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Restaurants & Bars 2

In Excelsior Deo Pt. I

Low End Theory | Feb 11, 200208:08 PM

The Excelsior is a neighbourhood after a low-end chowhound's stomach, full of wonderful adventures and far less pretentious even than the dot-coma stricken Mission. Low End Theory and his Paris St. bandmate O Brasileiro chowed frequently in the 'hood before the latter moved to Cambridge, Mass. in search of feijoada and an ecology grad school project. Here are some uncomprehensive tidbits from those halcyon days; the focus is on Mission between Alemany and Geneva.


Guadalajara (Mission and Onondaga) is head-and-shoulders the best and a worthy adversary for any Mission taqueria. Grilled tortilla for one's burrito, formidable meats (try the alambres platter) and low low prices. O Brasileiro liked the tortas almost as much as those in his boyhood Los Angeles. Great ranchero jukebox and low-end Mexican soccer fan vibe. El Farolito is a poor cousin to the legendary 24th St. and Mission branches, although the mystery of the quesadilla suiza (what is Swiss about it?) remains intriguing. Altena and Menudo would be the best taqueria in many neighbourhoods, but Guadalajara is across the street.

Filipino foods:

Goldilocks Bakery (Mission and Santa Rosa) is a branch of the Daly City motherlode - admittedly not the favourite of all Low End Theory's Pinoy acquaintances. Kare kare (oxtail stew with peanut sauce) is a winner. Crazy baked goods of course, and cheap! It is Filipino, so expect plenty of organ meats - a good thing in any self-respecting chowhound's view. From what Low End Theory has heard about Cinderella, it would probably win in a fairy-tale shootout. As the board has noted before, avoid fried foods at non-peak hours.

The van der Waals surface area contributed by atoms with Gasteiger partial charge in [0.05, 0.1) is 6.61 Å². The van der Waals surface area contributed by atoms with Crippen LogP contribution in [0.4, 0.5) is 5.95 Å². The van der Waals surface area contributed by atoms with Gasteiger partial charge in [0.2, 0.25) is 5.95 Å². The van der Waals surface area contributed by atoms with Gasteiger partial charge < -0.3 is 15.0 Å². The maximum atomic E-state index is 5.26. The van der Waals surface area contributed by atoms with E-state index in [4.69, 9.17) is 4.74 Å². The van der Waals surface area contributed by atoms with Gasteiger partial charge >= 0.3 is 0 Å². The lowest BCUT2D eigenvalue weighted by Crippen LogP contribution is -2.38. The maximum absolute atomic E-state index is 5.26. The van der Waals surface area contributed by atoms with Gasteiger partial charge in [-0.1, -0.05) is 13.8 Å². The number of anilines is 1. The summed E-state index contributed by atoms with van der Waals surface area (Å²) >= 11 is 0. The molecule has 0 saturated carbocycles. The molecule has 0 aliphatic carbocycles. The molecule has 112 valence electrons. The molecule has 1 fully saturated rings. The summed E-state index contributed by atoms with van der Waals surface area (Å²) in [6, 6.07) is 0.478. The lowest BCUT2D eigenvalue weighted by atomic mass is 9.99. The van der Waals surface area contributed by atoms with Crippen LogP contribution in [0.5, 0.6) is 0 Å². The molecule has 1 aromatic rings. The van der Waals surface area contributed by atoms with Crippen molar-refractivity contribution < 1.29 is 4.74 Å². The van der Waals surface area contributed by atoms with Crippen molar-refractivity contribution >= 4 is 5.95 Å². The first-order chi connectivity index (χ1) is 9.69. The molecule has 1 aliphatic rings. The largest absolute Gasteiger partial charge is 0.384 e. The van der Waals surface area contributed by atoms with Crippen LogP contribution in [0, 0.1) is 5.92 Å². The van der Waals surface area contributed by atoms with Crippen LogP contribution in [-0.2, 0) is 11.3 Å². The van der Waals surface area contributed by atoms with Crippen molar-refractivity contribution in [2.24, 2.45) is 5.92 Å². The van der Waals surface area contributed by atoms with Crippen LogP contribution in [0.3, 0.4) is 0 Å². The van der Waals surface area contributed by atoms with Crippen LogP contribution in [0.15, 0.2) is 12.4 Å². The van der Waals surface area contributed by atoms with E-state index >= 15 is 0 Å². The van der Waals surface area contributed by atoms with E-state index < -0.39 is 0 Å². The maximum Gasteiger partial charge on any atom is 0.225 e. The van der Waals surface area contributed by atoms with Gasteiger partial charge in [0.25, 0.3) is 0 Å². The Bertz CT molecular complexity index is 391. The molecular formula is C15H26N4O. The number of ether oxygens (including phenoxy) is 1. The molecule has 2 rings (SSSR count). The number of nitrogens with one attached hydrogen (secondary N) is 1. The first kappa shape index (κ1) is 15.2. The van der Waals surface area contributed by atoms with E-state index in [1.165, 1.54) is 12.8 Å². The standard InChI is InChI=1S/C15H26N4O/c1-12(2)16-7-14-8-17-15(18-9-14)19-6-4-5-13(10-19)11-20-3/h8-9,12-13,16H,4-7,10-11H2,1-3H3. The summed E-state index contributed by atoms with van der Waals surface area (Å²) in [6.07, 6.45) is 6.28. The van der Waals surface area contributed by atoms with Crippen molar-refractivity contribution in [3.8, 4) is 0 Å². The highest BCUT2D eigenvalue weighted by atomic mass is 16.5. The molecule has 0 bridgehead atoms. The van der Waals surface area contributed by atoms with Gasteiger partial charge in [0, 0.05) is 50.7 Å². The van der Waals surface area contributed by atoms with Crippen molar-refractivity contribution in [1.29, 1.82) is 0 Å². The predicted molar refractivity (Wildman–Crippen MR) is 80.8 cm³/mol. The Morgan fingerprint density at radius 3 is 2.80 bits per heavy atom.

Kadok's House of Mami and Siopao (Mission and Onondaga) is also a branch of a mini-Bay Area chain. House special mami is OK, a goodly variety of meats including beef brisket, fish balls, chicken, and prawns in garlicky noodle soup. More unique are the special siopao, a Filipino-ized pao with minced meat and mung bean filling. Only $1.90! The requisite sticky sweet dipping sauce. Both dishes improved by the banana chili bottled sauce courtside. Combos and "meat prefix of choice"-silog look promising. Good value like everything in the 'hood. Buy yourself a 40-45 pound lechon for only $211 and feel the "Spanish tinge" that Jelly Roll Morton described in American jazz.

Baby's Eatery and Palabok must be one of the smallest eateries in San Francisco. The small sausages over rice are super-greasy and consequently very filling. A respectable take-out option for the fat-starved.

Stay tuned for Parts II and III. Happy exploring!

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